Thursday, October 12, 2006

CPTech Brownbag Lunch November 7, 2006

Professor Noah Novogrodsky will present on "Compulsory Licensing in Ghana - the Continuing Barriers to Affordable Medicines". His presentation will describe the painfully slow effort to implement the WTO August 30th 2003 Decision through Canadian export legislation and Ghana's Patent Act.

Professor Novogrodsky is a Visiting Professor of Law at Georgetown University Law Center and the Director of the University of Toronto Faculty of Law International Human Rights Program. Noah Novogrodsky joined the University of Toronto Faculty of Law in 2002 and in September 2003, he founded Canada's first international human rights clinic at the Faculty. For each of the past three years, Professor Novogrodsky has taught a seminar titled “The HIV/AIDS in Africa Project” in connection with the work of Stephen Lewis, the UN Secretary-General’s Special Envoy on HIV/AIDS in Africa. Professor Novogrodsky has also been an organizer of the University of Toronto-based Access to Drugs Initiative. Professor Novogrodsky’s current research agenda focuses on the HIV/AIDS pandemic as a threat to human security.

Public meeting Tuesday November 7 (brown bag lunch: bring your lunch, we'll have drinks)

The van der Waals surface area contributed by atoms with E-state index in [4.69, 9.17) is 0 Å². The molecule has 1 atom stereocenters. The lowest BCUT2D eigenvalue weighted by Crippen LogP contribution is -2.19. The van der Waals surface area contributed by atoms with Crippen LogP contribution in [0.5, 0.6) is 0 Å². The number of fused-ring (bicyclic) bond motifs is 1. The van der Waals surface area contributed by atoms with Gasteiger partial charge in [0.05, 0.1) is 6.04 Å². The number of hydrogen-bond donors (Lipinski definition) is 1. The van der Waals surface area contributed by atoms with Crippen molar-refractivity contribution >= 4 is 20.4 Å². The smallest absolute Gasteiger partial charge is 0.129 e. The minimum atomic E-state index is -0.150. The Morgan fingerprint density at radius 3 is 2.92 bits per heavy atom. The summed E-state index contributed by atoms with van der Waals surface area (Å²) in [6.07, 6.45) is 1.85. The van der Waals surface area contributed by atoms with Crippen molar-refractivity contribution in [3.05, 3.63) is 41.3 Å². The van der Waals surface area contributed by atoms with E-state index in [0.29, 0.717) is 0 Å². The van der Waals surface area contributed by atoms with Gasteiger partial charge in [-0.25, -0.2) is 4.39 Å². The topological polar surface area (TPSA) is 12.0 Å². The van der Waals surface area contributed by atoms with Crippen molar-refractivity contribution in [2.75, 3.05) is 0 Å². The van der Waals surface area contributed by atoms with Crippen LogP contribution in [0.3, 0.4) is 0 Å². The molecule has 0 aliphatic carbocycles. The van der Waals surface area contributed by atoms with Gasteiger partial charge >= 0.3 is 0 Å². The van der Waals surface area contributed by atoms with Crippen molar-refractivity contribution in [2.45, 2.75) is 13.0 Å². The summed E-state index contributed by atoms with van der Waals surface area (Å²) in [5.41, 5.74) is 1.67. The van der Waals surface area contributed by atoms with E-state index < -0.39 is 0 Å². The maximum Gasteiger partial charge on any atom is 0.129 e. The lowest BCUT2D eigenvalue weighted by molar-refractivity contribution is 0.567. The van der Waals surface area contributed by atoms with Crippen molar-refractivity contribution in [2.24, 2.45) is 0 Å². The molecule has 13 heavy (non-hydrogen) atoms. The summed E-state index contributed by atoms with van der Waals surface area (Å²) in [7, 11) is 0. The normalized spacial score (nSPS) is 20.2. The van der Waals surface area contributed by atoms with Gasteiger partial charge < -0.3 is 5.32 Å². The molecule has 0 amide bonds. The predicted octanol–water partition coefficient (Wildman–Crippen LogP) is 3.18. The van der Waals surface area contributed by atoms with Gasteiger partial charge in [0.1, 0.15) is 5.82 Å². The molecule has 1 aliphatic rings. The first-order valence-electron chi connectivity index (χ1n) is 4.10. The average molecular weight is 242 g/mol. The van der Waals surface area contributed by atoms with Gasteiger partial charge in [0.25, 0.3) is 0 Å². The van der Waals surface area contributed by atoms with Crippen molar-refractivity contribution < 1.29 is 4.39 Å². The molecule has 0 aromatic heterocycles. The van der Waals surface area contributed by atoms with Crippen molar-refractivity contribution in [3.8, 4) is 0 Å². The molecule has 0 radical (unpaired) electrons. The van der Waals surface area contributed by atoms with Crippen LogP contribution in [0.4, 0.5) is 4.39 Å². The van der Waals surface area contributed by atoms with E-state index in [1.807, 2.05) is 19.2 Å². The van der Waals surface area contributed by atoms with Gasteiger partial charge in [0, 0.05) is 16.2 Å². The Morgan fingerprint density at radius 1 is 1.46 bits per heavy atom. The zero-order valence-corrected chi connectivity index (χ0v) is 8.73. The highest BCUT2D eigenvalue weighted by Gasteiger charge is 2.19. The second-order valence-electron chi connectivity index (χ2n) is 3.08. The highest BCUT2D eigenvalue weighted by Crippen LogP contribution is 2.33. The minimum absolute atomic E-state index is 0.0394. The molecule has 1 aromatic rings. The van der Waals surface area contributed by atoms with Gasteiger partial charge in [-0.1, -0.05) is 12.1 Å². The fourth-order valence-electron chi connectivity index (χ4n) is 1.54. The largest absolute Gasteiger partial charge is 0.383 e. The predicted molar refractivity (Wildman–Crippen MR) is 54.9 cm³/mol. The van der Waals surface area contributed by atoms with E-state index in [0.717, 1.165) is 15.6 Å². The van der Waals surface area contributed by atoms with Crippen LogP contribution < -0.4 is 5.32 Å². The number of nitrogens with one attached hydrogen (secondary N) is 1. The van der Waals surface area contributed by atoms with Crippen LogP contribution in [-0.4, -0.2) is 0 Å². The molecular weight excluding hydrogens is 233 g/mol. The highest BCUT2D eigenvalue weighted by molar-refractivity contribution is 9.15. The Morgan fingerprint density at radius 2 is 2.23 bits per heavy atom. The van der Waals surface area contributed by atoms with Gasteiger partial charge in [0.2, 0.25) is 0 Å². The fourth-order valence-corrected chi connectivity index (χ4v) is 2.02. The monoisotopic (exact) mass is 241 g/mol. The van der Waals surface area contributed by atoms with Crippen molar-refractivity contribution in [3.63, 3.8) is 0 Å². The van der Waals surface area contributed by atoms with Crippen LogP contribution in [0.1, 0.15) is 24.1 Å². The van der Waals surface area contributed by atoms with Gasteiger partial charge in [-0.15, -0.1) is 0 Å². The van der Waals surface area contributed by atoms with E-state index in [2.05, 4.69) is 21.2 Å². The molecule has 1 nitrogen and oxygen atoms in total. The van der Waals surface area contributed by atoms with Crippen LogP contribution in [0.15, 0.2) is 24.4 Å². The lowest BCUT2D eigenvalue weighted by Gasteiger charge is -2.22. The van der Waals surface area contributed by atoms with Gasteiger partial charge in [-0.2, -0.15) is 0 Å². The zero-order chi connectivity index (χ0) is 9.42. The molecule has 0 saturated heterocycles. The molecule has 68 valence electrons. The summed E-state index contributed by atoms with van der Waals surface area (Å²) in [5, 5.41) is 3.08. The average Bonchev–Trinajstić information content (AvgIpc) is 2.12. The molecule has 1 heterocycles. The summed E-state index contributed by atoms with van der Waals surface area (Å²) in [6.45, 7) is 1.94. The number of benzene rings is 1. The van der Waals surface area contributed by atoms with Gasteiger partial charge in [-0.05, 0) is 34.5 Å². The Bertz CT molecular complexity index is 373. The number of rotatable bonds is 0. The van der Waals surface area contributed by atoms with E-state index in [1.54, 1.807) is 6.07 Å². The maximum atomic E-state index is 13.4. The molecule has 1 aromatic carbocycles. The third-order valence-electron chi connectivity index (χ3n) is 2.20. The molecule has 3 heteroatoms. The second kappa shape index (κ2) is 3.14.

12 to 2pm
Consumer Project on Technology (CPTech)'s office
1621 Connecticut Ave., NW, Suite 500 Washington, DC 20009

To RSVP or more information contact Judit at judit.rius (at) or 202 332 2670

Tuesday, July 25, 2006

Dinner plan tomorrow July 26, 2006

CPTech Dinner in honor of Michael and Joy at Lauriol Plaza tomorrow Wednesday July 26, 2006.

Let's meet first for drinks there at 6pm latest? We will not get a table until we're all there drinking etc. And we need a big table for people who might arrive later and will have to be squeezed Emily, Jon, Judit?

Lauriol Plaza
1835 18th St NW # S
Washington, DC 20009
(202) 387-0035

Wednesday, July 12, 2006

Assistant to Director of NGO (Job Announcement)

Non-profit non-government organization (NGO) working on international issues relating to intellectual property rights, access to medicines, and access to knowledge (A2K), has a position open for an Assistant to the Director. This job, which can involve some international travel, includes working to support the organization of various meetings, workshops and other events around the world, working with a board of directors, some office management work, public relations, and assisting with the Director's hectic travel schedule. The organization has offices in Washington, DC, London and Geneva, and works in developing countries.

The organization, now known as Consumer Project on Technology (CPTech)is an advocate of the interests of the poor and a supporter of policies and practices that promote more open approaches to the support of creative and inventive communities, and also greater access to knowledge goods. The position will involve working with a larger number of other NGOs, governments, businesses, academics and others.